The Development of the Press-Military 'Crunch' in the Persian Gulf? 'Wuz the Public Robbed?'
Individual study project
ARMY WAR COLL CARLISLE BARRACKS PA
Pagination or Media Count:
In the aftermath of the Gulf War, the American Public reflects with satisfaction on the performance of coalition forces, mostly as reported by a favorable media. Similarly, the American military is for the most part not unhappy with the medias presentation of the conflict. The media, however, shares little sympathy with these emotions. One media commentator calls the coverage a disaster, and another claims the public wuz robbed. This dichotomy is only the latest in a 150 year-old story of media-military relations, in which both should be fighting common enemies, but usually end up fighting each other. In spite of repeated inter-war efforts to arrive at solutions, the latest war occurred with yet another media-military conflict. This paper briefly traces the history of media-military relations insofar as that history illustrates ongoing problems, traces recent efforts to establish guidelines for the relationship, and searches out the main causes of friction between the media and the military in the recent Gulf War. In conclusion, it makes recommendations for easing the friction in future conflicts. These recommendations depart from past suggestions in that they recommend methods to enforce cooperation.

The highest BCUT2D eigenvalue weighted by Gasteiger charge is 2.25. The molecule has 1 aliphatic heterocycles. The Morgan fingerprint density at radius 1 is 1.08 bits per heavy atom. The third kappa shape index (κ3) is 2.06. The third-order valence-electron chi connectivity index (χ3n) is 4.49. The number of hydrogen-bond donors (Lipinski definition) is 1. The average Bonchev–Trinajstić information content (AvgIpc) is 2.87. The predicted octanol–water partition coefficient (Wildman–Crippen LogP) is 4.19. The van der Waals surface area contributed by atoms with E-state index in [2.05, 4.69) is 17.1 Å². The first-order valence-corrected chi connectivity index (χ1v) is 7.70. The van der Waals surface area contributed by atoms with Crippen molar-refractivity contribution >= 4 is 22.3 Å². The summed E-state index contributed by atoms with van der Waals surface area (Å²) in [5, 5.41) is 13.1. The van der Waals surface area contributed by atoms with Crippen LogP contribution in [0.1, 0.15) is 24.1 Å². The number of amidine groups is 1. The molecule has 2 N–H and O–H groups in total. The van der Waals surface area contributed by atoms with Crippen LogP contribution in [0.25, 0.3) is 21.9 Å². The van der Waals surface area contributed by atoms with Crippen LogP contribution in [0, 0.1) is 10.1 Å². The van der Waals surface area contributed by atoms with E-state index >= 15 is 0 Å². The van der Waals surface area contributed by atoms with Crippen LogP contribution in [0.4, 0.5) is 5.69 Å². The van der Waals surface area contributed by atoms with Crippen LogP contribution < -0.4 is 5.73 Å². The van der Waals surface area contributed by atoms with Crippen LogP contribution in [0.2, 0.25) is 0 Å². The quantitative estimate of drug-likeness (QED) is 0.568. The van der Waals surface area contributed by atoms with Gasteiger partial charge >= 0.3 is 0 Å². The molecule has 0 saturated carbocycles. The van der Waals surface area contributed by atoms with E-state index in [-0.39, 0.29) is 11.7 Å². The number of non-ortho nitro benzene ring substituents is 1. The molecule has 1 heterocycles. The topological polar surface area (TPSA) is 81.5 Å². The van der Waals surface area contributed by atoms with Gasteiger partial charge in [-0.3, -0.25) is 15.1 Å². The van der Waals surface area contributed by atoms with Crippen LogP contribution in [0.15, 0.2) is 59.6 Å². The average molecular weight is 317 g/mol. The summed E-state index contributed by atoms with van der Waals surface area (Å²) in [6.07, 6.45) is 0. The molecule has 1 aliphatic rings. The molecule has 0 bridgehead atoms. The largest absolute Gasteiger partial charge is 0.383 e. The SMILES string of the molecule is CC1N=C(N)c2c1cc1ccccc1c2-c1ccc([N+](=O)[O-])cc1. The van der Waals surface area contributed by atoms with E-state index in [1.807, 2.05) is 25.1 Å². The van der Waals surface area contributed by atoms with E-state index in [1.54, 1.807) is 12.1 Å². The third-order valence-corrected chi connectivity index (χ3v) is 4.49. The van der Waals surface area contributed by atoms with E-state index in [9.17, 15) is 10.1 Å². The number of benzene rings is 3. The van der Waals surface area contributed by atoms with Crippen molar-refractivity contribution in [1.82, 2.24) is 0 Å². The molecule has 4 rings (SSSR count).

- Sociology and Law
- Military Operations, Strategy and Tactics